TAMPA — Sade Duncan is the kind of nervous college senior it's easy to find at the University of South Florida these days.
She hopes to take five courses this summer on her way to a bachelor's degree in education.
But when registration for summer and fall courses opens Monday, Duncan will wait while students with the highest GPAs sign up for classes first.
"Having to wait to register kind of brings fear to me because I know if I don't get in I'm pushed back another semester," said Duncan, 22, of Tampa.
Welcome to the latest change in campus culture at USF. In recent years, the university has raised admissions standards, built new dorms and added academic advisers to help students graduate on time.
Now it is taking an unusual step to reward academic achievement. Students who have completed at least 12 credit hours and have a grade point average of 3.75 or better will get their choice of seats on the first day of registration.
"If you are performing well, you will get through your courses in the sequence you need and at the time you need," USF registrar Angela DeBose said.
Historically, it didn't work that way. Generally, seniors got to register first, followed by juniors, sophomores and freshmen. Grades didn't matter.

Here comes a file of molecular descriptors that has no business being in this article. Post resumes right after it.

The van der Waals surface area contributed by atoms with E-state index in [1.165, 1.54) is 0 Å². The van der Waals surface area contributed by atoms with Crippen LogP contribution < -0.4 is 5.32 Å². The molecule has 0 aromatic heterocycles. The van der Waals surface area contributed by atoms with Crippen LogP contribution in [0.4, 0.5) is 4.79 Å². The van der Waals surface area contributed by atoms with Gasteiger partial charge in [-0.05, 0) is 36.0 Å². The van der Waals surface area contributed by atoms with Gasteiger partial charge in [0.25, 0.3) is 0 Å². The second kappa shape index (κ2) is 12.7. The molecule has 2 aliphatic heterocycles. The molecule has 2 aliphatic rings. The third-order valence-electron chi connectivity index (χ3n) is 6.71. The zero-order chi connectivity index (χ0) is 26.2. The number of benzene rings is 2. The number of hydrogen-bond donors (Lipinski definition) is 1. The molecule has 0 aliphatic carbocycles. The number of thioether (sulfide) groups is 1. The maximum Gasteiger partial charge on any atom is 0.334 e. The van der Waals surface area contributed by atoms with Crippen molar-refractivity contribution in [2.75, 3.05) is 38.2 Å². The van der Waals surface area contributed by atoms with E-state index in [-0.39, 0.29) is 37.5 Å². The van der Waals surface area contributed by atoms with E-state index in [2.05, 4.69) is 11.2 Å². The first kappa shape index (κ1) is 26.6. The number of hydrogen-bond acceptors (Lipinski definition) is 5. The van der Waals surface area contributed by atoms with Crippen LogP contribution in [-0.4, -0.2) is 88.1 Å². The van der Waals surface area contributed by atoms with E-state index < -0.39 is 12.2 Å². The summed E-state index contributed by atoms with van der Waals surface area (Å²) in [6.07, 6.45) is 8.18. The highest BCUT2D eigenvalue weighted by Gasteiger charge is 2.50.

About 2,500 USF students have grades good enough to move to the head of the line under the new system. By comparison, there are 28,120 undergraduates registered on the Tampa campus this spring.
And yes, the change will allow straight-A freshmen to register before seniors like Duncan, who has a 3.0 GPA.
Seniors shouldn't worry, administrators say. They typically don't compete for classes with freshmen and sophomores and will still register early in the process. And the bottlenecks generally don't form in the most crowded courses until juniors and sophomores get in the mix.
"The seniors will get the courses they need," says Glen Besterfield, an administrator who worked on the new policy.
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This isn't being done at the University of Florida or Florida State, though GPA does play a role in determining a student's place in line at the University of Central Florida in Orlando.